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Enlightening Research

Electrical resistivity in precision cranberry farming

Low ER indicates low cranberry yieldOne of the most important issues in precision agriculture is to develop site specific principles of crop management based on variability of soil and hydrological properties. Accessing spatial variability of soil properties often require high-density and repetitious sampling, which is costly, time-consuming, and labor-intensive. One of the challenges facing the adoption of precision agriculture technology is the identification of productivity-related variability of soil properties accurately and cost-effectively.

The application of the geophysical methods of electrical resistivity makes it possible to define areas of electrically contrasting soils, which have distinct properties and, therefore, should be used in agriculture in different ways. Electrical resistivity is a composite characteristic of soils, which generally related to soil texture, stone, salt, and humus contents, and arrangement of the genetic soil horizons. This is the complex of the factors, which directly influence yield of the most of the crops. The advantage of measuring electrical resistivity is that it can be measured directly in the field without actual taking of soil samples and analyzing them in the laboratory. Thus, implication of the electrical resistivity techniques of soil characterization can tremendously decreases time and labor, required to delineate management zones within the fields.

improving drainage on cranberry bedsFigure above on the right shows that lower soil electrical resistivity is generally corresponds to the decrease in cranberry yield. The data were obtained at 216 sampling locations with LandMapper ERM-01 and interpolated into the map with commercial software, such as ArcView (ESRI, Inc.) and GS+ (Gamma Design Software, Inc.). Low electrical resistivity outlines the low-lying areas within the field with reduced conditions (toxic iron Fe+2) and prone to Phytophthora root rot disease, which caused decrease in cranberry yield. Remediations including removing clogged drainage pipes, digging extra trenches and re-filling them with coarse gravel to improve drainage.

Download this page as PDF flyer: Applications of LandMapper ® ERM-01 in precision farming

Registered users can access 6 related attachements, including our proceeding paper:

LandMapper ERM-01: electrical resistivity mapping device for precision horticulture (2004)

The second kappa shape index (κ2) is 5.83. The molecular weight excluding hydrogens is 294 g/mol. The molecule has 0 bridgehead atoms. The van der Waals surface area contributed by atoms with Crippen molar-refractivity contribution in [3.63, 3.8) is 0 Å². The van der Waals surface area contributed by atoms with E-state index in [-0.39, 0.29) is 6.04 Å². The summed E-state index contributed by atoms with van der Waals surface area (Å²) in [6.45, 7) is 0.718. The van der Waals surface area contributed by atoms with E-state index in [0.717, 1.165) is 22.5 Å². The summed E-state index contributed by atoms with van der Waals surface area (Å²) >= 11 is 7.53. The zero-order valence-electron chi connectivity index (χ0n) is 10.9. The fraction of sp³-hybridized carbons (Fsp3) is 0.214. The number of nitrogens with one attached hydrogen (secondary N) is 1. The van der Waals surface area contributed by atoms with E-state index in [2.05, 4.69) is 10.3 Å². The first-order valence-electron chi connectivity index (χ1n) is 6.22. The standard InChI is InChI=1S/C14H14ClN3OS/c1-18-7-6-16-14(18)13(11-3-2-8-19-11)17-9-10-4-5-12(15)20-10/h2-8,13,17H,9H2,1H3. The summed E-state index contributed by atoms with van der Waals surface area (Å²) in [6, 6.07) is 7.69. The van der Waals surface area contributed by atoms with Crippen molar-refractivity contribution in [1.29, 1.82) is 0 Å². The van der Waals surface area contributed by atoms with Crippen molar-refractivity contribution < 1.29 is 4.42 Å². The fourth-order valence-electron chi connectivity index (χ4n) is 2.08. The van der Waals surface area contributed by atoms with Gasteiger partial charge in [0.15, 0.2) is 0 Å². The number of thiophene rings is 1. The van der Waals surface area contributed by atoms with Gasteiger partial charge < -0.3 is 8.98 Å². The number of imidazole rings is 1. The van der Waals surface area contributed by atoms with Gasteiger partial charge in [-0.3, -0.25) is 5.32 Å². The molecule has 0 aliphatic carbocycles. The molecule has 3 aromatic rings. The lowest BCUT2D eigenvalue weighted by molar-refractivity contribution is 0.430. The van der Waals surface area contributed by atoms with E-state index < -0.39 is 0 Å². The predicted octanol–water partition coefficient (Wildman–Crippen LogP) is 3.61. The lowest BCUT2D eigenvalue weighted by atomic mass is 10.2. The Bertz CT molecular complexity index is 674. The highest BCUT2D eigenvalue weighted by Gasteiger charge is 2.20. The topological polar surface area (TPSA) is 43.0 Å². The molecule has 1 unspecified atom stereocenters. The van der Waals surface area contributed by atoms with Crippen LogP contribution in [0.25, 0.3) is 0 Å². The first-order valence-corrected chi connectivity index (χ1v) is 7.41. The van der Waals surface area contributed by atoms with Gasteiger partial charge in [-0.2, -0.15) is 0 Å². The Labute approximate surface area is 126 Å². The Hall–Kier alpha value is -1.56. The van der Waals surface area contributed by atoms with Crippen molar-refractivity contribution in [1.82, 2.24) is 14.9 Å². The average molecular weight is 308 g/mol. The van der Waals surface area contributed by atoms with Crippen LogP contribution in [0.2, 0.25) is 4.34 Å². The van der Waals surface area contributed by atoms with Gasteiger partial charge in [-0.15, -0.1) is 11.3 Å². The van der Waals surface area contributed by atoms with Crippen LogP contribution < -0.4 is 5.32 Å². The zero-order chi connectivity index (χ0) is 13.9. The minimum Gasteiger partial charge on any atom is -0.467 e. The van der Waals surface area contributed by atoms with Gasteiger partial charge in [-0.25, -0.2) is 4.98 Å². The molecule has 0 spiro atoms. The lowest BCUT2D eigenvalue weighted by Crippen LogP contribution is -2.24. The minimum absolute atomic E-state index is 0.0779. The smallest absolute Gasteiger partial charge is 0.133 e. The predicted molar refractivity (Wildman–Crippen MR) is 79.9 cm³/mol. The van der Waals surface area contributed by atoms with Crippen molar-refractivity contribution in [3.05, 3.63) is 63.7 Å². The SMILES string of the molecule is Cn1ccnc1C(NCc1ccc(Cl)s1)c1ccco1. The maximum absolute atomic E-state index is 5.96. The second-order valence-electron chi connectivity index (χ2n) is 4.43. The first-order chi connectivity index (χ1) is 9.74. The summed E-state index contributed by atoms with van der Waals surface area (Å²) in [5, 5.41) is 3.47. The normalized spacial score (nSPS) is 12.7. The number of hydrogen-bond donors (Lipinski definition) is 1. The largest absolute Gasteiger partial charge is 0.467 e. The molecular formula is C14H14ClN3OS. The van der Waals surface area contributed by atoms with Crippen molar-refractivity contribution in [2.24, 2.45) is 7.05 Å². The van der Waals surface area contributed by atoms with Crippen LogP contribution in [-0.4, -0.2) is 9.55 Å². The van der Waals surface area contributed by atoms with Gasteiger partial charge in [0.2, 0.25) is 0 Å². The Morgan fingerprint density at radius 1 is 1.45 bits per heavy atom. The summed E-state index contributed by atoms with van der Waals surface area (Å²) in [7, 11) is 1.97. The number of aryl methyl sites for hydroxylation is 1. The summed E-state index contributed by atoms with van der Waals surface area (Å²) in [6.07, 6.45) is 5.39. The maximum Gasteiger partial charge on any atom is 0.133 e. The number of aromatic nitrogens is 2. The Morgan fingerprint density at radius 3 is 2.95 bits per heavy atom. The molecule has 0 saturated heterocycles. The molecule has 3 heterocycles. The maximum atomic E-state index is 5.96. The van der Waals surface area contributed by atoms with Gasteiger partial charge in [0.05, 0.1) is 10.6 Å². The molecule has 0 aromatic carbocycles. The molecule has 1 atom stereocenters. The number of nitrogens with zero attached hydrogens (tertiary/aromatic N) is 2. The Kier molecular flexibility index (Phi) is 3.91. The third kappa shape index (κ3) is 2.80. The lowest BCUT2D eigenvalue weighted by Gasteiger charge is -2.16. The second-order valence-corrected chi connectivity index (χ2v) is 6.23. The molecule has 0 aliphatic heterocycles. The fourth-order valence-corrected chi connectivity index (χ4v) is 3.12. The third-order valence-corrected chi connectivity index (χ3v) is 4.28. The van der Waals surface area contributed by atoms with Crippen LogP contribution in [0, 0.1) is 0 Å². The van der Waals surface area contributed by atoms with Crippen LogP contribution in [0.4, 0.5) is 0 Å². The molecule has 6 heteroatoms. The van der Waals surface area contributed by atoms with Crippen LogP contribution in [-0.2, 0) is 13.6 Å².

Chatsworth, NJ 39° 49' 3" N, 74° 32' 7.0008" W
Puerto Varas 41° 19' 58.6704" S, 72° 58' 55.8408" W

Excellent post, I had to do

Excellent post, I had to do the same in my PhD, which partly led to the research I do now. I really think that most people just press the button in RES2DINV and plot (and overinterpret) the result. At least that's the impression you get from looking at conference posters. But just looking a bit into the parameters gives you valuable information on reliability of your inversion, and there's really options that can help interpretation.

Doa, I agree with you 100%.

Doa, I agree with you 100%. RES2DINV software is very easy to use, and it does output "pretty" pictures, in much the same way as common GIS software output pretty maps everybody so excited to look on... But very few people look at actual "raw" resistivity data before making inversion or engage in real spatial analysis; and then blame equipment or software for not so great results. User has to always remember - garbage in, garbage out rule...

Larisa Golovko (Pozdnyakova), Ph.D. - President of Landviser, LLC

nice overview of EC methods

nice overview of EC methods to measure soil properties in this paper: Samouëlian, A., I. Cousin, A. Tabbagh, A. Bruand, and G. Richard. “Electrical Resistivity Survey in Soil Science: a Review.” Soil and Tillage Research 83, no. 2 (September 2005): 173–193.

More details on how to go

More details on how to go about EC mapping for different soils/crops will be much appreciated...

Larisa Golovko (Pozdnyakova), Ph.D. - President of Landviser, LLC


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